Physiotherapy in working dogs

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Information about Physiotherapy in working dogs

Published on May 5, 2008

Author: dominiquegrandjean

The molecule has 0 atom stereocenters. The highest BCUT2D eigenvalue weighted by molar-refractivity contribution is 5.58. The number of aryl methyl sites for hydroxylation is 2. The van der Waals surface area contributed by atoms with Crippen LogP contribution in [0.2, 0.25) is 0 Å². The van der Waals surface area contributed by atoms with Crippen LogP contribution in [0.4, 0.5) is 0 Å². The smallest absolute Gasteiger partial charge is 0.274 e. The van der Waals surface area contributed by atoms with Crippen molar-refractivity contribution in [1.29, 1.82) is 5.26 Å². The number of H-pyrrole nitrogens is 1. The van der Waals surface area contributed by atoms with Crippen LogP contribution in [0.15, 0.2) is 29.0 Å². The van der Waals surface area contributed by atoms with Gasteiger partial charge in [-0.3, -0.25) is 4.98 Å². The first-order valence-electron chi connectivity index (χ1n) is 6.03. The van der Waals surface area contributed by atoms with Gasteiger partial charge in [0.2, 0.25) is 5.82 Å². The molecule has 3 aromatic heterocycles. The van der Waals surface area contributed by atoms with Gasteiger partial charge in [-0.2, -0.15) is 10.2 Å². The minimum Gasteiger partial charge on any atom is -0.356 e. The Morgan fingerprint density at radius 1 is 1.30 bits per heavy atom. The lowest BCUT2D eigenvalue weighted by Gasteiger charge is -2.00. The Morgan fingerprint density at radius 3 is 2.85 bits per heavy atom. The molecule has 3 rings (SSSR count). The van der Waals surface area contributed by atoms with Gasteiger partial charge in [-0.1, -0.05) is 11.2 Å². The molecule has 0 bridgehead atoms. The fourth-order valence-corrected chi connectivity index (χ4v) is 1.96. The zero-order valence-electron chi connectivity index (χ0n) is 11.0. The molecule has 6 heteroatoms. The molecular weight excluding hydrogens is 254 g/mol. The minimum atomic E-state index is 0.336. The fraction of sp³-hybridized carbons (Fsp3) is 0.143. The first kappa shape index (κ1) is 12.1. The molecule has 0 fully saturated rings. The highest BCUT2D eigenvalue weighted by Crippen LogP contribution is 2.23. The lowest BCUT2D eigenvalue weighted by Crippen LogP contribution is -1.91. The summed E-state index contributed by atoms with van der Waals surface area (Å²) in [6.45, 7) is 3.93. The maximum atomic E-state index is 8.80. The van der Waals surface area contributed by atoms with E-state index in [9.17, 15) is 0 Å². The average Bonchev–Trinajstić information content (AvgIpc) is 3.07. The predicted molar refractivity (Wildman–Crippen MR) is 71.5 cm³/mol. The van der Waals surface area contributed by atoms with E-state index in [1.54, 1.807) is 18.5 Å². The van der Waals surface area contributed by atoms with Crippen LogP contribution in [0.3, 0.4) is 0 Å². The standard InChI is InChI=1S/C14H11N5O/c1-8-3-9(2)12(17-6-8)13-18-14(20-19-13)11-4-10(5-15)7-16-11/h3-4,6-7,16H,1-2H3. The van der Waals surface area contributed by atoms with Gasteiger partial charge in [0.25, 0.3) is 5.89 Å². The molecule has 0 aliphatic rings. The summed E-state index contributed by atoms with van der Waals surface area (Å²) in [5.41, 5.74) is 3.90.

Physiotherapy in sporting dogs : Physiotherapy in sporting dogs Prof. Dominique GRANDJEAN DVM, PhD, HDR Unité de Médecine de l’Elevage et du Sport Ecole Nationale Vétérinaire d’Alfort France What is physiotherapy ? : What is physiotherapy ? Non invasive physical methodologies helping the treatment of disease or trauma Physiological benefits include  Reduction of muscle atrophy  Earlier resolution of inflammation  Improved joint hemostasis and biomechanics  Promotion of wound healing  Earlier functional return Physiotherapy methodologies : Physiotherapy methodologies  Passive range of motion  Massage  Controlled exercise  Cold and heat  Electrostimulation  Ultrasound  Laser  Electromagnetic therapy  Magnetic field therapy  Faradism …  Nutrition Therapeutic ultrasound : Therapeutic ultrasound Ultra sound Diagnosis [imaging of internal structures] Tissue destruction [surgery for tumor irradiation] Physical therapy [Deep tissue healing ; joints function restoration ] Therapeutic ultrasound : Therapeutic ultrasound Physical principles Heat 4 to 6 cm deep in tissues Compression Rarefaction Therapeutic ultrasound : Therapeutic ultrasound Physical principles Heat Ultrasound absorption by proteins  Healing  Beware : bones  pain Therapeutic ultrasound : Therapeutic ultrasound Physical principles Ultrasound wave Rarefaction Compression [Areas of decreased density and pressure] Air bubbles in blood and tissues Enter of gas in the bubbles Gas flows out of bubbles Compression Gas exchange Mechanical stress Increased chemical activity Therapeutic ultrasound : Therapeutic ultrasound Therapeutic effects 1. Increase in range of motion Facilitates stretching exercises vs stiffness and decrease in flexibility  Preheating of periarticular connective tissues Reduces size of scars (<3 months old)  Lenght of time between injury and onset of treatment increases less satisfactory results 2. Decrease in pain and muscle spasm Still unexplained effects on nerve fiber conduction  Post-operative scars (1.5Wcm-2/6 min)  Back muscles pain (0.5Wcm-2/12 min) Therapeutic ultrasound : Therapeutic ultrasound 3. Calcium deposits Stimulates resorption of calcium deposits  vs exostosis 4. Wound healing Acoustic streaming seems to play a role in tissue repair [skin temperature rise too small] Very efficient on tendons if applied at low intensities two weeks after injury / surgery Therapeutic effects Therapeutic ultrasound : Therapeutic ultrasound  Equipments . Head size . 1 MHz  penetration 4 to 6 cm to 3 MHz  superficial tissues Treatment methods Therapeutic ultrasound : Therapeutic ultrasound  Utilisation . Direct application Head in contact with skin [conductive gel] . Immersion Treated surface irregular Contact is painfull Treatment methods Therapeutic ultrasound : Therapeutic ultrasound  Utilisation . Continuous mode Induces thermal effect  unstable cavitation  tissue destruction . Pulsation mode Dissipation of induced heat between two pulses  No thermal effect Treatment methods Therapeutic ultrasound : Therapeutic ultrasound  Protocoles . Lenght of sessions 1 minute/cm2 with a maximum of 15 minutes . Acute trauma Start at T + 24/36 hours ; daily . Chronic problems 2/3 times a week Treatment methods Therapeutic ultrasound : Therapeutic ultrasound Indications . Inflammatory problems Periostitis, Bursitis, Capsulitis, Tendinitis . Muscle healing . Reduction of deep scars . Fractures :  pain ;  maturation of bone callus Therapeutic ultrasound : Therapeutic ultrasound Danger . Eyes . Heart . Testicules . Metallic implants . Bacterial infections . Rapid growth tissues  Tumors  Fetuses Massage : Aims  Increase local circulation  Eliminate an exsudate  Stretch the matrix of collagen fibers of a scar  Increase muscular relaxation  Allow other exercises to begin more calmly Massage Massage : Massage Indications  Race warm-up/recovery  Limit and reduce adhesion under a scar  Maintain a maximum degree of articular mobility  Reduce muscle stiffness / contractures Massage : Massage Different methods of massage 1/ Effleurage  Effective to reduce swelling  Sedative effect Large movements Damages vein valves Massage : Massage Different methods of massage 2/ Petrissage . Small movements concentrated on one zone . Muscular body gradually pinpointed and relaxed  Improves circulation in deep zones  Effective on contractures Massage : Massage Different methods of massage 3/ Friction . Other type of deep massage . Performed along scars or accross muscle fibers  Elimination of scar tissues  Promotion of healing  Reestablishment of full mobility of a joint Massage : Massage Chronology Massage can start on the day of injury / surgery  continue throughout the rehabilitation period Massage : Massage Danger No massage when facing an acute muscle lesion  partial rupture  hematoma Mobilization : Mobilization Passive range of motion P.R.O.M. Active range of motion A.R.O.M. Passive range of motion : Passive range of motion . Manipulation that consists of mobilizing a joint through and beyoung its normal range of motion . Muscles need to be relaxed  contractures . Movement must be performed slowly Passive range of motion : Passive range of motion Aims . Maintain or increase the range of motion in one or more injured joints . Avoid formation of undesired connect tissue Methods . Slowly bring the joint to the limit of its range of motion . Hold in place for a few minutes . Bring to a new range of motion  10 to 15 movements / 3 times per day Contraindications . Unstable fracture sites . Luxations . Hypermobile joints Active range of motion : Active range of motion Active exercises  Obedience exercises [« sit », « down », « up », « stay »]  Exercises involving muscular resistance . Gradually increase weight supported by affected limb . Walking, trotting,weight-pulling, weight-bearing  Hydrotherapy [swimming] . Temperature 64 to 68°F . 5  20 minutes .  current of resistance Cryotherapy : Cryotherapy Still poorly understood   Temperature in joints and muscles  Constriction then dilatation of blood vessels  Analgesic effects   Swelling Physiological effects Cryotherapy : Cryotherapy  Ice packs  Reusable cold packs  Instant cold packs  Cryotherapy units Methods Indications  Muscular spasms  Acute inflammation  Relieving muscular-skeletal pain Heat therapy : Heat therapy   blood flow and blood pressure   temperature in tissues  Sedative and analgesic effects   supply in O2, nutrients, antibodies Physiological effects Methods  Heat packs Heat therapy : Heat therapy Indications  Subacute or chronic pathologies [contusions, sprains, myositis] Contraindications  Swelling  Acute inflammations [tendinitis, bursitis] Electrostimulation : Electrostimulation Electrical stimulation Enhance muscle reeducation Promote healing Reduce pain and swelling  stimulation of motoneurons  stimulation of muscle cells  enhanced production of endorphins Electrostimulation : Electrostimulation 1/ Treatment - Prevention of Amyotrophy . Prolonged immobilization   50 p.100 muscle mass in 10 days . Monophasic mode  a. warm-up 2 minutes at low frequency  b. work 10 minutes alterning - high frequency tetanic contraction - low frequency relaxation  c. recovery-relxation 3 minutes at low frequency Electrostimulation : Electrostimulation 2/ Treatment of muscle contracture . Stimulation of the opposing muscles to the contractured one or . Decontracture and tonolysis option [f(equipment)]  monophasic mode Electrostimulation : Electrostimulation 3/ Nerves traumas . Includes : - traumatic avulsion of the brachial plexus - lesion of the sciatic nerve - ... . Biphasic mode to avoid muscular fibrosis by waiting for the nerve structures to recuperate Electrostimulation : Electrostimulation Contraindications  Cervical and cephalic zones  stimulation of the carotid sinus  cardiac syncope Pulsing short-wave therapy : Pulsing short-wave therapy Electromagnetotherapy  same indications than ultrasounds  pulsating electromagnetic fields  poorly explained physiological effects . Athermal effects [metabolism modifications] . Thermal effects [increase in local temperature] Laser therapy : Laser therapy Cold or low-energy lasers Used by lots of people, but no scientific evidence  muscle injuries  pain relief  collagen synthesis increase . Local focussed treatment applied directly on the skin . Trigger points (acupuncture like) Functional survey : Functional survey Means of documentation  Girth measurements  Goniometric measurements  Amount of weight bearing  Palpation and observation . Forced plates (expensive) . Treadmill with pression captors (very expensive) . Rolled-up blood pressure cuff (Taylor) Functional survey : Functional survey Gait observation Head down  injury in the rear end Head up  forelimb injury Walking, trotting, galoping 8 O Physiotherapy protocoles : Physiotherapy protocoles 1 to 3 Immobilization of the limb Mobilization of joints next to the cast 4 Documentation Control X Ray Mobilization of joints next to the fracture Walk short leash with a strap : 10 min x 3 times per day 5 to 6 Walk normal leash : 15-20 min x times per day Slow trot : 5 min x 2 times per day Electrostimulation End week 6 Clinical reevaluation and X Ray Long Bone Fracture [UMES] Week Therapy Physiotherapy protocoles : Physiotherapy protocoles 1 Documentation : limb circumference, ROM ,gait... Postsurgical : PROM (10 x 4 times per day) ice packs (10-15 min x 3 times a day) short leash walks 2 Ice packs Short leash walks Electrotherapy 3 Electrotherapy Extended leash walks Sit/stays Figure of eights Anterior cruciate injury [Taylor] Week Therapy Physiotherapy protocoles : Physiotherapy protocoles 4-5 Continued leash walks 30-45 minutes x 3 times per week Gentle incline work No stairs Sit / Stays 6 Leash walks / trots Swimming Anterior cruciate injury [Taylor] Week Therapy Physotherapy in sporting dogs : Physotherapy in sporting dogs  New field of investigation for canine sport medicine  Still very few scientific datas… but it works !  Massage, PROM, AROM  Ultrasounds, Electrotherapy, Ice packs  GAGs (per os)  Antioxidants (per os)  Hyperoxygenated fatty acids (local) From Empirism to Demonstrated Science...